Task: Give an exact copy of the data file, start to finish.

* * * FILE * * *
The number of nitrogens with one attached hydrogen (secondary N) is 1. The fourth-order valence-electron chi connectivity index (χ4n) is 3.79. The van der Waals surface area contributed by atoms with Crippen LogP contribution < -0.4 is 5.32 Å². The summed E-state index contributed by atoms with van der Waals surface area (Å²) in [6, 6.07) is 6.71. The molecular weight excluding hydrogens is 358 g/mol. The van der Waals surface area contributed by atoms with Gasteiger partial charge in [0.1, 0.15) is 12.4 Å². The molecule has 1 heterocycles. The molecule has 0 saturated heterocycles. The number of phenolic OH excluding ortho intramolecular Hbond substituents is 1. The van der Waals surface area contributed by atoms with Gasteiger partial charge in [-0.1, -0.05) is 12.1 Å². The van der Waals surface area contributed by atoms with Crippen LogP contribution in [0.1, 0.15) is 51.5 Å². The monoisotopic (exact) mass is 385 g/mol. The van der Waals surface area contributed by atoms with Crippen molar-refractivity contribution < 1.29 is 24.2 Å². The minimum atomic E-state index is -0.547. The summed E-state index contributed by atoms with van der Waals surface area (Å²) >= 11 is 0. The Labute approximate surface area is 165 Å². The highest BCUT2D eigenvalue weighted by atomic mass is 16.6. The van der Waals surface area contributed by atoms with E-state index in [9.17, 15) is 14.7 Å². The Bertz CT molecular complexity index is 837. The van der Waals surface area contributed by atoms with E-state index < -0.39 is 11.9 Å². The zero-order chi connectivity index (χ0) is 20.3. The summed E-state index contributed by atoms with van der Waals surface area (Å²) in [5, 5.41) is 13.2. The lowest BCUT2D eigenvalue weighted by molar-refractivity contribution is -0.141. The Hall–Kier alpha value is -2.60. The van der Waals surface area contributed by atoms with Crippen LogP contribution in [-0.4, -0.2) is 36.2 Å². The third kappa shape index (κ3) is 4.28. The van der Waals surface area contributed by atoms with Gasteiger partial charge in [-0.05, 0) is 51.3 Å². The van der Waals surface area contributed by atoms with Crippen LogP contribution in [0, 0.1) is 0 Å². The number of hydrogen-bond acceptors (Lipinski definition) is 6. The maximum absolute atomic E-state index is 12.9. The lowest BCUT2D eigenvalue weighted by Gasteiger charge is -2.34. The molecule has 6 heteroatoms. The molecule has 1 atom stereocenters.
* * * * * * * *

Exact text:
The number of nitrogens with one attached hydrogen (secondary N) is 1. The fourth-order valence-electron chi connectivity index (χ4n) is 3.79. The van der Waals surface area contributed by atoms with Crippen LogP contribution < -0.4 is 5.32 Å². The summed E-state index contributed by atoms with van der Waals surface area (Å²) in [6, 6.07) is 6.71. The molecular weight excluding hydrogens is 358 g/mol. The van der Waals surface area contributed by atoms with Gasteiger partial charge in [0.1, 0.15) is 12.4 Å². The molecule has 1 heterocycles. The molecule has 0 saturated heterocycles. The number of phenolic OH excluding ortho intramolecular Hbond substituents is 1. The van der Waals surface area contributed by atoms with Gasteiger partial charge in [-0.1, -0.05) is 12.1 Å². The van der Waals surface area contributed by atoms with Crippen LogP contribution in [0.1, 0.15) is 51.5 Å². The monoisotopic (exact) mass is 385 g/mol. The van der Waals surface area contributed by atoms with Crippen molar-refractivity contribution < 1.29 is 24.2 Å². The minimum atomic E-state index is -0.547. The summed E-state index contributed by atoms with van der Waals surface area (Å²) >= 11 is 0. The Labute approximate surface area is 165 Å². The highest BCUT2D eigenvalue weighted by atomic mass is 16.6. The van der Waals surface area contributed by atoms with E-state index in [9.17, 15) is 14.7 Å². The Bertz CT molecular complexity index is 837. The van der Waals surface area contributed by atoms with E-state index < -0.39 is 11.9 Å². The zero-order chi connectivity index (χ0) is 20.3. The summed E-state index contributed by atoms with van der Waals surface area (Å²) in [5, 5.41) is 13.2. The lowest BCUT2D eigenvalue weighted by molar-refractivity contribution is -0.141. The Hall–Kier alpha value is -2.60. The van der Waals surface area contributed by atoms with Crippen LogP contribution in [-0.4, -0.2) is 36.2 Å². The third kappa shape index (κ3) is 4.28. The van der Waals surface area contributed by atoms with Gasteiger partial charge in [-0.05, 0) is 51.3 Å². The van der Waals surface area contributed by atoms with Crippen LogP contribution in [0, 0.1) is 0 Å². The number of hydrogen-bond acceptors (Lipinski definition) is 6. The maximum absolute atomic E-state index is 12.9. The lowest BCUT2D eigenvalue weighted by Gasteiger charge is -2.34. The molecule has 6 heteroatoms. The molecule has 1 atom stereocenters.